Aside from that frustration, I've been flattered to be invited to a range of events to mark the publication of The Balance of Guilt.  If you fancy coming along to one, there are details on the News and Events page -

And if you do come to one, I promise not to be late (this time)...

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More Balancing of Guilt

Sounds painful, but is in fact a little update to a previous post, when I was feeling like a child waiting for Xmas Day as I counted down to the publication of The Balance of Guilt.

I've now flipped to feeling more like a new father. The finished book has arrived, and I'm going through the immodest but frankly irresistible "carrying it around with me everywhere" phase.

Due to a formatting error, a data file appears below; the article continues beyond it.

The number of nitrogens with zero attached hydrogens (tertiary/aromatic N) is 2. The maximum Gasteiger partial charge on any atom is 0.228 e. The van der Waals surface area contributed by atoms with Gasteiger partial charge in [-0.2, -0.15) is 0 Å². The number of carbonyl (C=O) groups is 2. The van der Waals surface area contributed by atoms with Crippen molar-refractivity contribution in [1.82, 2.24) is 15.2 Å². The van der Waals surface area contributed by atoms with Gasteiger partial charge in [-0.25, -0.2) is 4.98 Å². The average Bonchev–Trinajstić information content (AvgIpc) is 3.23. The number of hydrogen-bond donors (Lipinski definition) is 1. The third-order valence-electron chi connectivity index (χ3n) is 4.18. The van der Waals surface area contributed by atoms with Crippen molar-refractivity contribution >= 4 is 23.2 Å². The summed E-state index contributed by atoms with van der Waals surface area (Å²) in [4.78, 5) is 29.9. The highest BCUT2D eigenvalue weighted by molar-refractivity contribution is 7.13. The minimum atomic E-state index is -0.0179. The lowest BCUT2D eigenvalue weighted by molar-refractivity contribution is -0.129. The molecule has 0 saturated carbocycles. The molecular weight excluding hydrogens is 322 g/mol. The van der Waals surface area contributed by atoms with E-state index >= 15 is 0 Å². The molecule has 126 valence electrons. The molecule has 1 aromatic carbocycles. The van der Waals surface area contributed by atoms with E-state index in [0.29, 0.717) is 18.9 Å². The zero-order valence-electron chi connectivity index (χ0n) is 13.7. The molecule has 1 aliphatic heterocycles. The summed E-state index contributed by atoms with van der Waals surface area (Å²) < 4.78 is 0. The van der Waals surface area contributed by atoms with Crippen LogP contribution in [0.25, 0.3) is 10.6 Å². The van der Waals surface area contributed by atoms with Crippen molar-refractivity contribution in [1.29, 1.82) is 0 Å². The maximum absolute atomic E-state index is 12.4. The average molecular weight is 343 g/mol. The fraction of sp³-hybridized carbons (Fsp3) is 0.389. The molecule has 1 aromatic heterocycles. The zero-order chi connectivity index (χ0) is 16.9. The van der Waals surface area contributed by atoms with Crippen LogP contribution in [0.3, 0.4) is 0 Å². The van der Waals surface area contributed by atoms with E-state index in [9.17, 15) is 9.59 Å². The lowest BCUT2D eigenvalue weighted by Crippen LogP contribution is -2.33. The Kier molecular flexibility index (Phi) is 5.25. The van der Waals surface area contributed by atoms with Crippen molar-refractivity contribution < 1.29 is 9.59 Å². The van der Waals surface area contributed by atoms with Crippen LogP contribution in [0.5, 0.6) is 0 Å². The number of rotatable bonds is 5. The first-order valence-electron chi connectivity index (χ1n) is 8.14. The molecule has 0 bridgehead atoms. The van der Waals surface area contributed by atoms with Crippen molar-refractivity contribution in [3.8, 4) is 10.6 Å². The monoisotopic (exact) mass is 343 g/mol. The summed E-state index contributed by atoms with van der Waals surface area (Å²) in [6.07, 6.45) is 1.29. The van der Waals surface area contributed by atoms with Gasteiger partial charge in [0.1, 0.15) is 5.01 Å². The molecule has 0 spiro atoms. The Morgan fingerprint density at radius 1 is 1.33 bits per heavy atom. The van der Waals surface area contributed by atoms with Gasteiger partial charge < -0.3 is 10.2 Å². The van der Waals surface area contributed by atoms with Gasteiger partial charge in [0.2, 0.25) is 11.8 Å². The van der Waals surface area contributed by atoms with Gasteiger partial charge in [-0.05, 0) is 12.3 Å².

I'm not sure if other authors suffer this - it's not a question I've yet been sufficiently brave to ask any! - but I just can't help keeping a copy in my bag, or the car, and occasionally taking an admiring look, or perhaps opening a few pages and having a flick through.

I think I'd probably better stop here before I go a little too far!

I suppose such a feeling is inevitable (he says, trying to reassure himself).  Firstly, on an analytical level, the actual appearance of the book is the culmination of a mass of work.  The Balance of Guilt has been more than two years in the making, from the idea stage, to the plotting and outlining, the details of the characters, the structuring, and then the writing and re-writing, and re-re-writing etc.